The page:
Say It Like Keats…


British poet John Keats (1795-1821) was just 25 and  penniless when a lung disease ended his life. He was never married, but Fanny Brawne was the love of his life, and he expressed his love in his letters to her with words that became descriptions of love itself.

Perhaps he spoke for all men in their dreams of a first love when two years before his death, he thusly described his and Fanny’s unending love (BELOW):

“This living hand, now warm and capable
Of earnest grasping, would, if it were cold
And in the icy silence of the tomb,
So haunt thy days and chill thy dreaming nights
That thou would wish thine own heart dry of blood
So in my veins red life might stream again,
And thou be conscience-calm’d — see here it is —
I hold it towards you.”

When Keats died away from their family-shared country home, Fanny was so overwhelmed by the news she’d long expected, she completely withdrew from life and never recovered from the anticipated loss.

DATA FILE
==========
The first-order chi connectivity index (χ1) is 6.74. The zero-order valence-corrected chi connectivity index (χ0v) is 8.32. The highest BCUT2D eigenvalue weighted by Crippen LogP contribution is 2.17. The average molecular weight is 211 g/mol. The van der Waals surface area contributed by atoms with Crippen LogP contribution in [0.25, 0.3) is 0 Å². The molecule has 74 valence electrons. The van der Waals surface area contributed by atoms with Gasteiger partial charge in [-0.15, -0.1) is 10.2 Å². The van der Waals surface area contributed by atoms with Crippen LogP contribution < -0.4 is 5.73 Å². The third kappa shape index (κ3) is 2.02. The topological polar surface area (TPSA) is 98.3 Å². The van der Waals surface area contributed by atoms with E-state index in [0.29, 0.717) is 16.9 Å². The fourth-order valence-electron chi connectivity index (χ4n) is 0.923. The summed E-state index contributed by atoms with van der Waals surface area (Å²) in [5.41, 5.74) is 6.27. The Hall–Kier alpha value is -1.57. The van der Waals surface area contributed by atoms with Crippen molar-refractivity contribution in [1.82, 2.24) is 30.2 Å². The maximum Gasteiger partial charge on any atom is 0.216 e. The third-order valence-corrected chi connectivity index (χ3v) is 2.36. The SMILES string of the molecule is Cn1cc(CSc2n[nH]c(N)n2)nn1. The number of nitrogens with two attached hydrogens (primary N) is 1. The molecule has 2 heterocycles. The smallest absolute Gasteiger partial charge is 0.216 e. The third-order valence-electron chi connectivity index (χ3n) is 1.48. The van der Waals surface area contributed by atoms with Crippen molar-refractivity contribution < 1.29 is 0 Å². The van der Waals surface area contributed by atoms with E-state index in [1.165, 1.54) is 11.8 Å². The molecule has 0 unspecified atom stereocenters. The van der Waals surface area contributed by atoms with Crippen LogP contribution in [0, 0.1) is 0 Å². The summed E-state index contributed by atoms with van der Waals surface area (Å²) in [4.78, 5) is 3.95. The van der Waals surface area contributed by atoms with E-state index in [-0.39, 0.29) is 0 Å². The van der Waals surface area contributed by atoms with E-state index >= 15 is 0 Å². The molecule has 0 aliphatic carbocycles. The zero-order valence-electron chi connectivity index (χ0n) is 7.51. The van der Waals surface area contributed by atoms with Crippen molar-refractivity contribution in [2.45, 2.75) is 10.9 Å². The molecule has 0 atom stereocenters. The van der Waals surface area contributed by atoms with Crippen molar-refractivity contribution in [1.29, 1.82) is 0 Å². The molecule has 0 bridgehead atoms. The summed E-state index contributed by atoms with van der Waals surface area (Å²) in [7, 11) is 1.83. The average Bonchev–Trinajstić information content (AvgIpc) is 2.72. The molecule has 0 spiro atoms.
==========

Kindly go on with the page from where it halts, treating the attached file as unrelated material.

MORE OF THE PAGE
Photo courtesy of


Challenging Thoughts


Most people, like this hungry-challenged kitty-cat, enjoy a challenge in life, and it may be that the more one answers that call to challenge, the more satisfying life becomes.

I enjoyed this writing- and work-related challenge given by one of the producer-writers of the movie “Bright Star”, a biographical drama on the life of poet John Keats. Paraphrased, she indicated that “playing with the (your) work is how you find your energy” for it, to carry it out well and with enthusiasm.

Keats, although unappreciated in his short life-time (dying at the age of just 25), practiced play with his work, and he practiced his poetry, as well as using it in his love letters to “Fanny”. His work eventually became recognized throughout the world as genius.

Work, play, practice altogether brings rewards.

Photo from the personal and copyrighted collection of Barbara Anne Helberg